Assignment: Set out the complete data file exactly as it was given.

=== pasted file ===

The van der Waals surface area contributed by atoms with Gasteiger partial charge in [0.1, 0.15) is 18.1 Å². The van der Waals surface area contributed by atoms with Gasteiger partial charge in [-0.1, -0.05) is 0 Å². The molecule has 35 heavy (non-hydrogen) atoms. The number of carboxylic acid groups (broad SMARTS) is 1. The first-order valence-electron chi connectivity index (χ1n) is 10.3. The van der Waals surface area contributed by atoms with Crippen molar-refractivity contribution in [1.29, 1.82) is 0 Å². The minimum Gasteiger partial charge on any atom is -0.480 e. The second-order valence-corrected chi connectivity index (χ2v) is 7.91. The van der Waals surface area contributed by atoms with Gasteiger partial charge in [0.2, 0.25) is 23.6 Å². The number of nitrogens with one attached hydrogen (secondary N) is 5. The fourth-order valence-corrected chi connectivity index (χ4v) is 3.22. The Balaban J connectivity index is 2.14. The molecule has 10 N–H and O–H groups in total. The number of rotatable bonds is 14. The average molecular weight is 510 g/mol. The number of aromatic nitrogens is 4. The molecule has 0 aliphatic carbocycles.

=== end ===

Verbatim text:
The van der Waals surface area contributed by atoms with Gasteiger partial charge in [0.1, 0.15) is 18.1 Å². The van der Waals surface area contributed by atoms with Gasteiger partial charge in [-0.1, -0.05) is 0 Å². The molecule has 35 heavy (non-hydrogen) atoms. The number of carboxylic acid groups (broad SMARTS) is 1. The first-order valence-electron chi connectivity index (χ1n) is 10.3. The van der Waals surface area contributed by atoms with Crippen molar-refractivity contribution in [1.29, 1.82) is 0 Å². The minimum Gasteiger partial charge on any atom is -0.480 e. The second-order valence-corrected chi connectivity index (χ2v) is 7.91. The van der Waals surface area contributed by atoms with Gasteiger partial charge in [0.2, 0.25) is 23.6 Å². The number of nitrogens with one attached hydrogen (secondary N) is 5. The fourth-order valence-corrected chi connectivity index (χ4v) is 3.22. The Balaban J connectivity index is 2.14. The molecule has 10 N–H and O–H groups in total. The number of rotatable bonds is 14. The average molecular weight is 510 g/mol. The number of aromatic nitrogens is 4. The molecule has 0 aliphatic carbocycles.